We Use Private Integration Labs – You Should Too!

By Danielle Arad - February 11, 2014
2 min read

At CloudShare we are working agile. Every 2 weeks we have a new version deployed to production. One of the advantages of such short iteration is the ability to get very early feedback from customers or from our customer facing colleagues.

However, we sometime want to get this feedback before the version is deployed. Our developers want to get validation from the product manager before QA start to run their tests. Or sometime we even want that of our customer facing persons will discuss a specific feature or UI with the customer itself, before the feature is done.

The traditional method to address these needs is by using screenshots from the developer local machine, or by tedious documentation of ‘how exactly the feature’ is going to be look like.

A more accurate and easy to use approach might be to deploy the new (incomplete) feature / UI to an integration lab where the product manager can access it and review it before it goes to production or even before the development is done.

Well, screenshot and documentation are clearly not the best way to demonstrate a feature in a web application. Using an integration lab is much better and this is what most modern organization are doing.

However, this method has it is owned flows. The integration lab is usually shared between different stock holders: QA , developers, or an IT person (who is ‘just checking the new splunk service in the backend, it will take me a minute (or a day)’.)

Definitely not ideal, and if there is a customer involved then it is not even considered as an option.

At CloudShare we solved this pain by using our own platform: “CloudShare TeamLabs” for Private Integration labs. As I wrote in the past, we have a project in our TeamLabs account called “CloudShare – DogFood”.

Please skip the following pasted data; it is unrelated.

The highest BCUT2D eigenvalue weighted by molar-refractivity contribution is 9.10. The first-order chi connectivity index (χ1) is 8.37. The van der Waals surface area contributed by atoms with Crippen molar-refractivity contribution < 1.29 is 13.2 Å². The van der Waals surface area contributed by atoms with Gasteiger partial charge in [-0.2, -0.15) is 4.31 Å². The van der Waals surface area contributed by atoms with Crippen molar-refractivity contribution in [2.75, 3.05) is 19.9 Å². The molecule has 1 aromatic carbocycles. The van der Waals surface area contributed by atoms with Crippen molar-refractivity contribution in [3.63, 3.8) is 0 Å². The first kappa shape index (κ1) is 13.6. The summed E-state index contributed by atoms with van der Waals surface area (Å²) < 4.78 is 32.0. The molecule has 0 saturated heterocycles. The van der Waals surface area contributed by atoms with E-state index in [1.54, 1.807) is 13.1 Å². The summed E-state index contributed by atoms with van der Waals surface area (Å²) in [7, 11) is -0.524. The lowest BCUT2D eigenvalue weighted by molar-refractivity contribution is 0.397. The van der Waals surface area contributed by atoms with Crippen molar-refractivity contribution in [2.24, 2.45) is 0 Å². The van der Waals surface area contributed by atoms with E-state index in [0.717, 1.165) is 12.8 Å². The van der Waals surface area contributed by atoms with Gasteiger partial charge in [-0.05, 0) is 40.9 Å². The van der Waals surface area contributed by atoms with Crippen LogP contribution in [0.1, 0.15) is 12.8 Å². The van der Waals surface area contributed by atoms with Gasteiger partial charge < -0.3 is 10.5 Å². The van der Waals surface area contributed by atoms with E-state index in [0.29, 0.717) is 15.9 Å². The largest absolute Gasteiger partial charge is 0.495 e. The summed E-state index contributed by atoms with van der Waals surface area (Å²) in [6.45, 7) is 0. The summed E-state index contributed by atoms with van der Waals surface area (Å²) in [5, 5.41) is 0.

This project contains several blueprints, each representing another dev environment configuration. Each PM or customer facing personnel has its own environment in this project, which can be considered his own Private Lab. And he can use this private lab to examine and even demonstrate features that are in development phase.

For example when our Product Team wants to demonstrate the new UI for a prospect or a customer, he/she simply access a private CloudShare lab, checkout the correct branch in the Git that is installed in his environment already and he can access his own private instance of CloudShare web service. Using HTTP access or the web VM FQDN, he can access it directly through his browser from anywhere. Then he can demonstrate or examine the new features or the new UI capabilities, before they are deployed to production. Maybe before QA had finished testing them, or maybe even before the feature is done.

Having integration labs opens the doors for use to be even more efficient with our releases, and most importantly opportunistic as each developer has their own instance to test new and forward thinking features and code they could not previously.